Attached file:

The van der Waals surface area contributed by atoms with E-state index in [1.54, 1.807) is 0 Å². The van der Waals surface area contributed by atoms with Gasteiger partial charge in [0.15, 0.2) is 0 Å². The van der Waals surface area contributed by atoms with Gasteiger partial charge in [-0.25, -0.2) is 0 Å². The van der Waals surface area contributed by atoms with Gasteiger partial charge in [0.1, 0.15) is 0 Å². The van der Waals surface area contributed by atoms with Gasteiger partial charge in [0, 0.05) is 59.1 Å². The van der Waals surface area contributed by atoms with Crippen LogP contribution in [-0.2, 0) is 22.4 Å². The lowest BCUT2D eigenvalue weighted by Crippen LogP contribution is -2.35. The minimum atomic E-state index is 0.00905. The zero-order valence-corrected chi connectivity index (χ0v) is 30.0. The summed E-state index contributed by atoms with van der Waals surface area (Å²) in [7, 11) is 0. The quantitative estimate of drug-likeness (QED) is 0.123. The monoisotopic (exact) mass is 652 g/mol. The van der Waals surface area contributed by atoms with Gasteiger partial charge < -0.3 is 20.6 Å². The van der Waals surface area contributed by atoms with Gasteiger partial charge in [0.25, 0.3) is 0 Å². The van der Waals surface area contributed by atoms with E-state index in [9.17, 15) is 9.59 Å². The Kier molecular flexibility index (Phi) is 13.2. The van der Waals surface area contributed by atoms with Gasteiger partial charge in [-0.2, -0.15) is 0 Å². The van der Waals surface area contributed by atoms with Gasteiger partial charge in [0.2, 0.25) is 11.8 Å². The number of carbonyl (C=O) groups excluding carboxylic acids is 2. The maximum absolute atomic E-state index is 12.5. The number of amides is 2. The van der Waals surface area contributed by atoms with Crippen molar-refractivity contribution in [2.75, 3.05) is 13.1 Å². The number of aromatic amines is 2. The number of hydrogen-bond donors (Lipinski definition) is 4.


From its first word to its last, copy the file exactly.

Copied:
The van der Waals surface area contributed by atoms with E-state index in [1.54, 1.807) is 0 Å². The van der Waals surface area contributed by atoms with Gasteiger partial charge in [0.15, 0.2) is 0 Å². The van der Waals surface area contributed by atoms with Gasteiger partial charge in [-0.25, -0.2) is 0 Å². The van der Waals surface area contributed by atoms with Gasteiger partial charge in [0.1, 0.15) is 0 Å². The van der Waals surface area contributed by atoms with Gasteiger partial charge in [0, 0.05) is 59.1 Å². The van der Waals surface area contributed by atoms with Crippen LogP contribution in [-0.2, 0) is 22.4 Å². The lowest BCUT2D eigenvalue weighted by Crippen LogP contribution is -2.35. The minimum atomic E-state index is 0.00905. The zero-order valence-corrected chi connectivity index (χ0v) is 30.0. The summed E-state index contributed by atoms with van der Waals surface area (Å²) in [7, 11) is 0. The quantitative estimate of drug-likeness (QED) is 0.123. The monoisotopic (exact) mass is 652 g/mol. The van der Waals surface area contributed by atoms with Gasteiger partial charge < -0.3 is 20.6 Å². The van der Waals surface area contributed by atoms with Gasteiger partial charge in [0.25, 0.3) is 0 Å². The van der Waals surface area contributed by atoms with E-state index in [9.17, 15) is 9.59 Å². The Kier molecular flexibility index (Phi) is 13.2. The van der Waals surface area contributed by atoms with Gasteiger partial charge in [-0.2, -0.15) is 0 Å². The van der Waals surface area contributed by atoms with Gasteiger partial charge in [0.2, 0.25) is 11.8 Å². The number of carbonyl (C=O) groups excluding carboxylic acids is 2. The maximum absolute atomic E-state index is 12.5. The number of amides is 2. The van der Waals surface area contributed by atoms with Crippen molar-refractivity contribution in [2.75, 3.05) is 13.1 Å². The number of aromatic amines is 2. The number of hydrogen-bond donors (Lipinski definition) is 4.